Would you be surprised to find that there are regulated binary options available, and that they have been around for years? Most binary option traders seem to prefer the unregulated versions.
Unregulated binary options are very popular with traders for many reasons. In this article you will discover the difference between regulated and unregulated binary options.
As mentioned, regulated options have been around for years. They are available through the NADEX exchange which stands for North American Derivatives Exchange. Before you run, please understand that there are more types of derivatives than CDO’s and the hybrid monsters that destroyed the United States real estate market back in 2008.
NADEX specializes in Binary Options and Bull Spreads (another type of option play). While some binary option brokers have been known to pull fast ones with unregulated options, NADEX is regulated, and all the data is available to anyone. NADEX options are subject to CFTC regulatory oversight. Like unregulated options you can open your account with just a few hundred dollars, and you have the potential to make some really good gains!
Some unregulated companies have been known to change closing prices at the end of certain periods. Two traders may even have different closing prices on the same option! That is not possible with a NADEX regulated option. You won’t find any of the other games being played with prices or accounts that you sometimes see in the unregulated world either.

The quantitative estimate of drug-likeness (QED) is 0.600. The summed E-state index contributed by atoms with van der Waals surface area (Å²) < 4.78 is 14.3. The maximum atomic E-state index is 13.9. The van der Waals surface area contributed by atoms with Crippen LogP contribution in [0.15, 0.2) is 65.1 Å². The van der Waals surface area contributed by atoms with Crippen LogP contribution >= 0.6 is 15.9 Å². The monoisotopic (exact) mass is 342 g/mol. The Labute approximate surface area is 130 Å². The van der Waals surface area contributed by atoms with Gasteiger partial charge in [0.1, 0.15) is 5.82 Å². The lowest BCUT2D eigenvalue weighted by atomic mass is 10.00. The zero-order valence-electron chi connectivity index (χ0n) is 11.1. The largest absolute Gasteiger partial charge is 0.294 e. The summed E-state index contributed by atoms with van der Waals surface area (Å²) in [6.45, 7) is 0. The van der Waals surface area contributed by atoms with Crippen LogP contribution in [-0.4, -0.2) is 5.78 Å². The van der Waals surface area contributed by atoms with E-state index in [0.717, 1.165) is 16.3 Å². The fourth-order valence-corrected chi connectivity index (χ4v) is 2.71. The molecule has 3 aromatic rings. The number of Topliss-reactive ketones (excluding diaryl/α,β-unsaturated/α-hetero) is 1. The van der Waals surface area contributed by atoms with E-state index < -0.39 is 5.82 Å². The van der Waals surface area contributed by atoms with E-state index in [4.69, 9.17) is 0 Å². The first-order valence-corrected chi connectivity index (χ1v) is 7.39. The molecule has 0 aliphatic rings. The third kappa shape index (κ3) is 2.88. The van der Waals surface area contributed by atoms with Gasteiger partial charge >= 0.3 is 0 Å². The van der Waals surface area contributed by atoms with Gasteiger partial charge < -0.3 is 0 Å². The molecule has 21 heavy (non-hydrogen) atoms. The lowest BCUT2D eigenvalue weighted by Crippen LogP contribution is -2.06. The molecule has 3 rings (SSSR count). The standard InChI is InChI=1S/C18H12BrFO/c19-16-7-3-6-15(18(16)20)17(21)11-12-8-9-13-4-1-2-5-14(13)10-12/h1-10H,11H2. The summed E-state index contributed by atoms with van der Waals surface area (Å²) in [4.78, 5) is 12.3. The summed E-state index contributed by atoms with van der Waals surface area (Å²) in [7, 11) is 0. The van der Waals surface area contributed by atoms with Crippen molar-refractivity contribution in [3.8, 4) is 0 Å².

So, what is the downside, and why do so many traders prefer unregulated binary options? For one thing, you only have a few strike prices available for each time frame with NADEX options. Also, the time frames available are a few hours (at least 2) long. However, you can sell your NADEX option at any time (and take profit or lower your loss). They are called binary because of the fact that if you let them run until expiration, you are either going to get $100 or nothing. And, that is true no matter how much you paid for the option.
NADEX options are priced according to how far they are in or out of the money. The more in the money they are, the more they cost (up to 100 dollars). They are traded as option “contracts” and you can buy as many contracts as you want.
Strike prices on unregulated options are determined when you buy the option. Whatever the price is at the time you buy it is your strike price. You only have to choose whether it is going up or down from there. You can also put as much money as you want on it, so there is really no need to buy more than once (unless you are trying to set up a spread or some other option strategy).
As mentioned, strike prices on regulated options are predetermined before the time frame of the option even starts. You still have to determine if it is going to close above that price (a call option) or below (a put option), but the current price may be miles away from the strike price when you look at it.
So, with the unregulated versions, you have more leverage and freedom of choice. No wonder so many are flocking to them. Just be sure you have a good broker who is not pulling a fast one on you!